Contributors: Eichler, EE, Duyzend, MH, Nuttle, X, Coe, BP, Baker, C, Nickerson, DA, Bernier, R
... Abstract Recurrent deletions and duplications at chromosome 16p11.2 are a major genetic contributor to autism but also associate with a wider range of pediatric diagnoses. In order to investigate the potential genetic basis for phenotype variability, we assessed the parent-of-origin of the 16p11.2 copy number variant (CNV) and the presence of additional CNVs using commercial SNP microarrays in over 100 families where detailed phenotype data were available. Additional phenotypic and genotypic data is available to approved researchers from the Simons Foundation SFARI Base (https://sfari.org/resources/sfari-base).
RNA-Seq studies of gene expression in micro-dissected samples from the brains of individuals with autism and controls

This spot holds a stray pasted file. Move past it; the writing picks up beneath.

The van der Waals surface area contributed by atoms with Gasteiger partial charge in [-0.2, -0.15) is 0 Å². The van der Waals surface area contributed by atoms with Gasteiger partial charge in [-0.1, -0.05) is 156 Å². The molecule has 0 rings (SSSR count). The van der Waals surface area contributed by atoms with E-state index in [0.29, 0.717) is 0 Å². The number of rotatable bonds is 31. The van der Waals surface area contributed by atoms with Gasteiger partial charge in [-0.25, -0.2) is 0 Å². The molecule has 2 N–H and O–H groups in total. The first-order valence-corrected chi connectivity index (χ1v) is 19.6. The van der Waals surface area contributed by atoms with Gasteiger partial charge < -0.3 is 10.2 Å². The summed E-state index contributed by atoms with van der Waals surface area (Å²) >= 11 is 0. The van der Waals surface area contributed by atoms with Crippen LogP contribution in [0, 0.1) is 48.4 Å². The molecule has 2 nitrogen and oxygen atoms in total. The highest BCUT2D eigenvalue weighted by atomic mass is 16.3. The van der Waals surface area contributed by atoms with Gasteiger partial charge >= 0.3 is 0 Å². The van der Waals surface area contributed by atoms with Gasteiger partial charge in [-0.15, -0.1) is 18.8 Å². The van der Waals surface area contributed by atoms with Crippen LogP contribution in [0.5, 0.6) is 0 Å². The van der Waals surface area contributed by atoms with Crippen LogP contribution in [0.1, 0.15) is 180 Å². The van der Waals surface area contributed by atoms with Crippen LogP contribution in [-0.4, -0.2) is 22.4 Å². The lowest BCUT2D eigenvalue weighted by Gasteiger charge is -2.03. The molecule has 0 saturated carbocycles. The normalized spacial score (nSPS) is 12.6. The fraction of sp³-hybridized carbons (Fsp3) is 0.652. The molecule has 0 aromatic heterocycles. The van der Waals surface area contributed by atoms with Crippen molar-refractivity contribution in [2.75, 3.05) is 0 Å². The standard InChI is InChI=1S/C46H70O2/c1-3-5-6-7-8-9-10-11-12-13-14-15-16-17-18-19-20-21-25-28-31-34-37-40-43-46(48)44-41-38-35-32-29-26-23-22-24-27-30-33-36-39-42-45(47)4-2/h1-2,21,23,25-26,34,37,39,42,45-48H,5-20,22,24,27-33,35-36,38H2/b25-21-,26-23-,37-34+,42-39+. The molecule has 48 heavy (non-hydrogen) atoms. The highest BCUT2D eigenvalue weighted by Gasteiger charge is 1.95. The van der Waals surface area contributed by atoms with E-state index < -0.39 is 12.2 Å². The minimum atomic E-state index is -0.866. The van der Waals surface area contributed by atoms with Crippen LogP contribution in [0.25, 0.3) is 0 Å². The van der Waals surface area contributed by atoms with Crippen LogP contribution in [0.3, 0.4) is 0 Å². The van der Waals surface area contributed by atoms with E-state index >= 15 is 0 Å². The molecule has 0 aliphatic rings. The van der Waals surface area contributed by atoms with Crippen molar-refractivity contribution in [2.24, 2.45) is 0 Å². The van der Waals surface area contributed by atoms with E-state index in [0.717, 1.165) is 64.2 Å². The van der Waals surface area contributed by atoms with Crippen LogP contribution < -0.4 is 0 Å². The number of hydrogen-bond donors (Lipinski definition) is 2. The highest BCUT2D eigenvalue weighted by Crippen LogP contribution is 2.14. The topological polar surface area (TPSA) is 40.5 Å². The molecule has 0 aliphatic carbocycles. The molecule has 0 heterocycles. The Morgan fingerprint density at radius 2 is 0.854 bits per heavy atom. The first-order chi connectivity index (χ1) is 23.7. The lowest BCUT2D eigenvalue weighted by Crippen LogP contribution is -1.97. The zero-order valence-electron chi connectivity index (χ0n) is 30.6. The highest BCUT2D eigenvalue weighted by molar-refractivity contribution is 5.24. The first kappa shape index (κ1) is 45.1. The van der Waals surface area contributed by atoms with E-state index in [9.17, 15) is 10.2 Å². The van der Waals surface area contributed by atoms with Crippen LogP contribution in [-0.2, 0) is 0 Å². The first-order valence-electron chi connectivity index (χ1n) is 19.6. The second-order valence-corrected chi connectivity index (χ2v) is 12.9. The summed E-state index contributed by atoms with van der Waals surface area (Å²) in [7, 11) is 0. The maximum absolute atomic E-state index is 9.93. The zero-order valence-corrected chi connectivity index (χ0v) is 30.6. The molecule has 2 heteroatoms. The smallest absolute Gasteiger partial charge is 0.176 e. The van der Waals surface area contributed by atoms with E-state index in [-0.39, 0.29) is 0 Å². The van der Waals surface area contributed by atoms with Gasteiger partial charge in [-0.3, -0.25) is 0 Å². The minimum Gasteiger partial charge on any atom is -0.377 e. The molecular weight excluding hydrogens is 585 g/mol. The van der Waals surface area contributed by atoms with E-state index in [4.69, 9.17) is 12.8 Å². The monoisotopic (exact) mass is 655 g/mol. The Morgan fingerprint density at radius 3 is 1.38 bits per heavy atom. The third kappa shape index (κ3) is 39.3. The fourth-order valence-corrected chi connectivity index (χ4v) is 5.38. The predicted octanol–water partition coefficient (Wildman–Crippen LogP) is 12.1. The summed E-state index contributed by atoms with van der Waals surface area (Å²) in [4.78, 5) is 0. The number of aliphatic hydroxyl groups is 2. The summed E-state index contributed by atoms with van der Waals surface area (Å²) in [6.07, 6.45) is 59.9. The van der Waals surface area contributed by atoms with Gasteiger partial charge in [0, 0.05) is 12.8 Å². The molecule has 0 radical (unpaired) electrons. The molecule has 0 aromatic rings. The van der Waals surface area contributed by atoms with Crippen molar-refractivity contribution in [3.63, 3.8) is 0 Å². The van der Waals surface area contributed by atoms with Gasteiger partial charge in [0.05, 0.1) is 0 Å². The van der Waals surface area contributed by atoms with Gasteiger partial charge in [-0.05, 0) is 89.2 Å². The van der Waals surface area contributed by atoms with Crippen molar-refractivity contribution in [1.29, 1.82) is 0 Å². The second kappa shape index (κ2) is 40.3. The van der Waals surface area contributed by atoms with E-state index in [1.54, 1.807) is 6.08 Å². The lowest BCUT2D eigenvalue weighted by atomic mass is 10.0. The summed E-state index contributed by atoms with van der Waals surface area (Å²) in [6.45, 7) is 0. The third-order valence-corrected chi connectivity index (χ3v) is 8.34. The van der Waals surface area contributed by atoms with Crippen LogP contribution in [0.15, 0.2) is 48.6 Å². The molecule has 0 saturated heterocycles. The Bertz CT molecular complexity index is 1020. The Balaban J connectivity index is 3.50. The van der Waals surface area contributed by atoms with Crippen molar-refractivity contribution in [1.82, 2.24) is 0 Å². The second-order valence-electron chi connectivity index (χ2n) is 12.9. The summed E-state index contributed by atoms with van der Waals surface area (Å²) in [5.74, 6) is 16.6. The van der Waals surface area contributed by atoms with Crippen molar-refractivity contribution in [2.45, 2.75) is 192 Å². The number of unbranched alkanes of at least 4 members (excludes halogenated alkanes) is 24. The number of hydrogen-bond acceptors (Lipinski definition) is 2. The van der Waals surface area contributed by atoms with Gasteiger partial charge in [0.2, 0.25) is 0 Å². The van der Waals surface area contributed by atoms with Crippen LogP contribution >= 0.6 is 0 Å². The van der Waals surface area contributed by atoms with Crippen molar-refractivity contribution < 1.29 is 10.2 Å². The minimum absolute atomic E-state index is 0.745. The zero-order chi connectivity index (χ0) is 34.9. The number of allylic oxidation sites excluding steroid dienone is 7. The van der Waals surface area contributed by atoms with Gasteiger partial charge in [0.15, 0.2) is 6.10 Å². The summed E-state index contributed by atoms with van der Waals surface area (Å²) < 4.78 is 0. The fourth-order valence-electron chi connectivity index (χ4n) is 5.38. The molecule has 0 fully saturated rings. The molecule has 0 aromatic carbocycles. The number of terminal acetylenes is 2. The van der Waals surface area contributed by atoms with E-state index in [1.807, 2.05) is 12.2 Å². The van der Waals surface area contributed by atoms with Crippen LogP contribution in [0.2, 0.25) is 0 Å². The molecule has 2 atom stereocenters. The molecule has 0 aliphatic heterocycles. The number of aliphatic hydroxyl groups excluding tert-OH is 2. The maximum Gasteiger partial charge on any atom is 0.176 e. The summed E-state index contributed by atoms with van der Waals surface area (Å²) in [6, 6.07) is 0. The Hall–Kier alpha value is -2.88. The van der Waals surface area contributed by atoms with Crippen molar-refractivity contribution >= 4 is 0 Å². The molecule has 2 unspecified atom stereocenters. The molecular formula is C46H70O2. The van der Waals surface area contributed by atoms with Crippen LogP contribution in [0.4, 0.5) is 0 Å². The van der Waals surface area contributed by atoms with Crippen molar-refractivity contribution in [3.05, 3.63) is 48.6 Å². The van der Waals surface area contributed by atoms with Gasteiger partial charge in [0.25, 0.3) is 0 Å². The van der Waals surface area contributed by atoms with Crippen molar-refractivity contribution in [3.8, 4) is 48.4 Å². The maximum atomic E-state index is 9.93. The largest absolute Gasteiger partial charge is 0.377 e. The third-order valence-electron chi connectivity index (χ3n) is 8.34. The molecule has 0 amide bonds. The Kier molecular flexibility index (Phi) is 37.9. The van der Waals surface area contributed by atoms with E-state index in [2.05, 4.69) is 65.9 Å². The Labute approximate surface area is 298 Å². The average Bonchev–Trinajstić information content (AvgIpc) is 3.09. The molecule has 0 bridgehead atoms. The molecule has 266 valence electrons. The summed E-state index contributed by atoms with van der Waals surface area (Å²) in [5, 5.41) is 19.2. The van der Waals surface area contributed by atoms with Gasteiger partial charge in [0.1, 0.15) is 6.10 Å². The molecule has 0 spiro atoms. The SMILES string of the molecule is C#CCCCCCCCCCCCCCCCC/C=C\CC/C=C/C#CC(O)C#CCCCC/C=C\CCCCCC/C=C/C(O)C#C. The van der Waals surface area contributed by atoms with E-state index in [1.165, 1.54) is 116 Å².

Contributors: Allman, J
... Abstract We seek to understand the cellular bases of autism by using a new technology, RNA-Seq, to determine differences in gene expression in autopsy brains of subjects with well described autism versus age and sex matched neurotypical individuals. We have investigated two specific cortical areas involved in self-awareness and social reciprocity which are abnormal in autism and have found increased expression in a network of genes related to inflammation in autism group A, whereas the remaining cases, autism group B, have increased expression in a network of genes related to synapses.